Tensions within the community resulting from development related to the gorges have already occurred. After the Red River flooded in 1962, the Army Corps of Engineers proposed a dam that would help control flooding and turn part of the gorge into a recreational lake. The project was rejected after protests, but the Red River became the only federally protected site wild and picturesque river in Kentucky.
Resistance at the station was led by the citizens’ group Red River Gorge United (RRGU). The group launched a online petition titled “Save the Red”. Its president, Kristen Wiley, also worked with the University of Kentucky to survey nearly 500 residents and visitors who have expressed concern about the station.
RRGU does not actively oppose the station, but rather strives to ensure that its members participate in its development. The master plan now includes environmentally friendly guidelines, such as prohibiting building within 200 feet of cliffs, protecting natural arches from blasting, and adopting green building practices such as creating of a Starry sky park. The master plan calls for the station to create 300 new jobs and $ 18 million in annual labor income in an area with high poverty rates and jobs needed.
RRED announced last March that it had purchased 891 acres of private land from Ian Teal for the proposed complex for $ 2.25 million, but no developer was found.
The complex could hamper what Wiley calls “unanticipated growth,” adding that the lack of zoning regulations allows the area’s “very independent” residents to do whatever they want with their property.
“People who don’t want a lot of government oversight,” Wiley said. “We’re trying to find ways to monitor without trying to control what someone is doing in their backyard.”
The gorge’s popularity skyrocketed during the COVID-19 pandemic as visitors returned to the outdoors as an inexpensive escape from the doldrums of lockdowns and other restrictions. But these tourists have overwhelmed the state forest infrastructure with congested trails, traffic jams and a struggling garbage collection service. Officials announced at the end of 2020 an effort seek new environmental protections for the throat.
An influx of people participating in outdoor activities also means a likely increase in throat injuries, which Wolfe County Search and Rescue chief John May says is already happening.
“I’ve been playing in the Red River Gorge pretty much my entire adult life, so I’ve seen the changes, some good, some not so good,” said May. “We have already seen a dramatic increase in the number of visitors. We’ve also seen a steady increase in the number of rescues we’ve done over the past year, and I can’t say all of these are from the outside. I think people from Kentucky are coming here more than before, which is represented by the number of rescues we do on people who are not necessarily from the North. Yet a large percentage comes from the north.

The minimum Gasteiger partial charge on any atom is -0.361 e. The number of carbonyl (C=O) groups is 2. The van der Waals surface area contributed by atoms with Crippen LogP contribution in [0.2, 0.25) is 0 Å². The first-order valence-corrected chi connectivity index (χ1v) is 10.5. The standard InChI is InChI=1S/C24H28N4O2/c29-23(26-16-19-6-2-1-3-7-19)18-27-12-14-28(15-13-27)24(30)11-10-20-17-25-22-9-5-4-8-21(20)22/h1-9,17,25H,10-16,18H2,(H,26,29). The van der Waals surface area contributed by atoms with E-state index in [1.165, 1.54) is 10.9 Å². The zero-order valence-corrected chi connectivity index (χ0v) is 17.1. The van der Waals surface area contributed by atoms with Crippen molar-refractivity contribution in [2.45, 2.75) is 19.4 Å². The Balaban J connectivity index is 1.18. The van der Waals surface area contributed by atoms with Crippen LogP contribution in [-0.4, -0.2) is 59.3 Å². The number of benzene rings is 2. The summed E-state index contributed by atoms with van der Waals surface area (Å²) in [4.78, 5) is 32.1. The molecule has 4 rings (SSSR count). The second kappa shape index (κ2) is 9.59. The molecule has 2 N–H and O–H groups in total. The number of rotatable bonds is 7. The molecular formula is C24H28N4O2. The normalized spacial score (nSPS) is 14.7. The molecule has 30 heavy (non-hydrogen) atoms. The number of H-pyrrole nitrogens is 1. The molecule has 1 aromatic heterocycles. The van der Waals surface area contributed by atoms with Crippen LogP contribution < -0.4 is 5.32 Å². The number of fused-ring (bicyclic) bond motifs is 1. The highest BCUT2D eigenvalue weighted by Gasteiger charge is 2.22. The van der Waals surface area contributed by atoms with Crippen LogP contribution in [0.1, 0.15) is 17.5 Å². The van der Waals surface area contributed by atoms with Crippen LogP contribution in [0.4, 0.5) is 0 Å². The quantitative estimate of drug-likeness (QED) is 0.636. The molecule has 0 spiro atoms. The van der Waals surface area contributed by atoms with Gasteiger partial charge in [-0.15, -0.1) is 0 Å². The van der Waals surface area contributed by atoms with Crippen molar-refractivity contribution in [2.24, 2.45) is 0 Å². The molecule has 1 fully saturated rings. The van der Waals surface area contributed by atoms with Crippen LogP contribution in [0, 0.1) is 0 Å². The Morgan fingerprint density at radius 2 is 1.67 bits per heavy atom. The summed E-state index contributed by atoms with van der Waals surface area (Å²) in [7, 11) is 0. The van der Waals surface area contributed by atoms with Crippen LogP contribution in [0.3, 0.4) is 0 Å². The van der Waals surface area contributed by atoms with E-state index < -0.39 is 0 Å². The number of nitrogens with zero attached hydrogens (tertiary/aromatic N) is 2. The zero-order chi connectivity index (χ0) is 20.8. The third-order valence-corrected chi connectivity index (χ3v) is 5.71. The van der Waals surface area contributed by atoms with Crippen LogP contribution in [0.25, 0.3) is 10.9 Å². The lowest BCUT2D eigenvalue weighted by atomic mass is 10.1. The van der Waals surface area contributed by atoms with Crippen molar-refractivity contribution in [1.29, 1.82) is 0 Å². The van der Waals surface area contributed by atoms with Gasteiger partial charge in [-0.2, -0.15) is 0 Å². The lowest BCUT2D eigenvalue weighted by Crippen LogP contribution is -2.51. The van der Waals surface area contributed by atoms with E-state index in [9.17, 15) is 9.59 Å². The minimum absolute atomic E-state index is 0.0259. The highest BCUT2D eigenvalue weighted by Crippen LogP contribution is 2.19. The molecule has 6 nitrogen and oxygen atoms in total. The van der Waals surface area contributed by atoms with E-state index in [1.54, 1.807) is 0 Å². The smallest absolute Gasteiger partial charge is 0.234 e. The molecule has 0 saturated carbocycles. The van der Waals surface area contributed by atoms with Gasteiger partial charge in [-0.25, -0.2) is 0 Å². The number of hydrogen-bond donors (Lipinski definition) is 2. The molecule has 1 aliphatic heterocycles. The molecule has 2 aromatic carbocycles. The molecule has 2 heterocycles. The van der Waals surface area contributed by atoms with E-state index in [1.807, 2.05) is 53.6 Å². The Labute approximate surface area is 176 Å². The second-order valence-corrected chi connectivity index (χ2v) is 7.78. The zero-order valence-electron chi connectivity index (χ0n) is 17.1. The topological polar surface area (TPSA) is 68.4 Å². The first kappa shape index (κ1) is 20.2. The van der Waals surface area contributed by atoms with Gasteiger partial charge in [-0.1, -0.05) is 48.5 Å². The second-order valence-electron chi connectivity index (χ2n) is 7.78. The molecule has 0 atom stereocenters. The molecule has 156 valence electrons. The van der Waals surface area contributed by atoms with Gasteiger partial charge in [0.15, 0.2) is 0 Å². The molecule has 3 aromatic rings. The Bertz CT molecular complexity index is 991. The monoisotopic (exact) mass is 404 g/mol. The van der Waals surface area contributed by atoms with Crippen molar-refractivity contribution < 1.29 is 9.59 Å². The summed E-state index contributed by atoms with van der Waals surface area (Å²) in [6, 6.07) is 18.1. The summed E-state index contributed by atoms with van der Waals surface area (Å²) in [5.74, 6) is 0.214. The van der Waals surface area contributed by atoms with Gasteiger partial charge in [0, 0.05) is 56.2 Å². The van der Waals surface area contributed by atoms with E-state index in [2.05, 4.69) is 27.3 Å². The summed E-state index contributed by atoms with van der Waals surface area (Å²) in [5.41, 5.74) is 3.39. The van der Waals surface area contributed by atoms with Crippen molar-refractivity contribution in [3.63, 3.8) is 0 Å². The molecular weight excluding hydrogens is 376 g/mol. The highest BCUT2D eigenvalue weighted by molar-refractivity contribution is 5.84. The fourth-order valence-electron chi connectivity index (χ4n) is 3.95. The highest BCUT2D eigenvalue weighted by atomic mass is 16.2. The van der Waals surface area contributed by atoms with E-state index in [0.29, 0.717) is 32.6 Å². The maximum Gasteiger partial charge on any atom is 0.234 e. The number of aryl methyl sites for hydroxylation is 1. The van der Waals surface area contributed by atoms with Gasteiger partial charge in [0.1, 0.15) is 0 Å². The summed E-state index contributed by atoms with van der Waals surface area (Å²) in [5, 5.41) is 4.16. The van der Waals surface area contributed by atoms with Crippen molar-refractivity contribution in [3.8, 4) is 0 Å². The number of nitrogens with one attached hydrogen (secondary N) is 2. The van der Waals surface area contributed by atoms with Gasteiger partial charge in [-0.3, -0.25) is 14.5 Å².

May said there was concern from a search and rescue perspective about a resort attracting more people, many of them inexperienced in outdoor activities, down the gorge.
“We are all volunteers and we are busy as it is,” he said. “I think we’re already at 33 or 34 saves this year, and we’re only halfway through the season.”
Powell County Tourism Director Miranda Fallen said she had been involved in the resort talks from their inception and was very opinionated and vocal with her thoughts.
“When I got involved in this project, there were a lot of things that I felt our region could thrive on,” she said. “The potential for growing a whole new spectrum of people is the most attractive part from a tourism perspective. From a local perspective, you’re talking about a four and a half star resort that would potentially attract a whole new spectrum of people. On the proposed property you have the exclusivity of the arches and things that you don’t have access to now – it’s not part of the Red River Gorge. One of my complaints about everything is that everyone hears “resort” and “Red River Gorge”, and it looks like we’re going to put a monorail in the Nada tunnel to get there.
The purpose of tourism, Fallen said, is to create growth.
“That’s what we’re here to do, is grow,” she said. “I know a lot of naysayers have said they just want a seat at the table; we just want to be able to control that growth. What I think we have all found is common ground. Everyone says we don’t want it to be a Gatlinburg, but my thing is, we don’t want it to be a Gatlinburg. There is already a Gatlinburg. We want to be ours and we want to keep moving forward on these good things. You already have people from all over the world coming here. So, let’s build on it.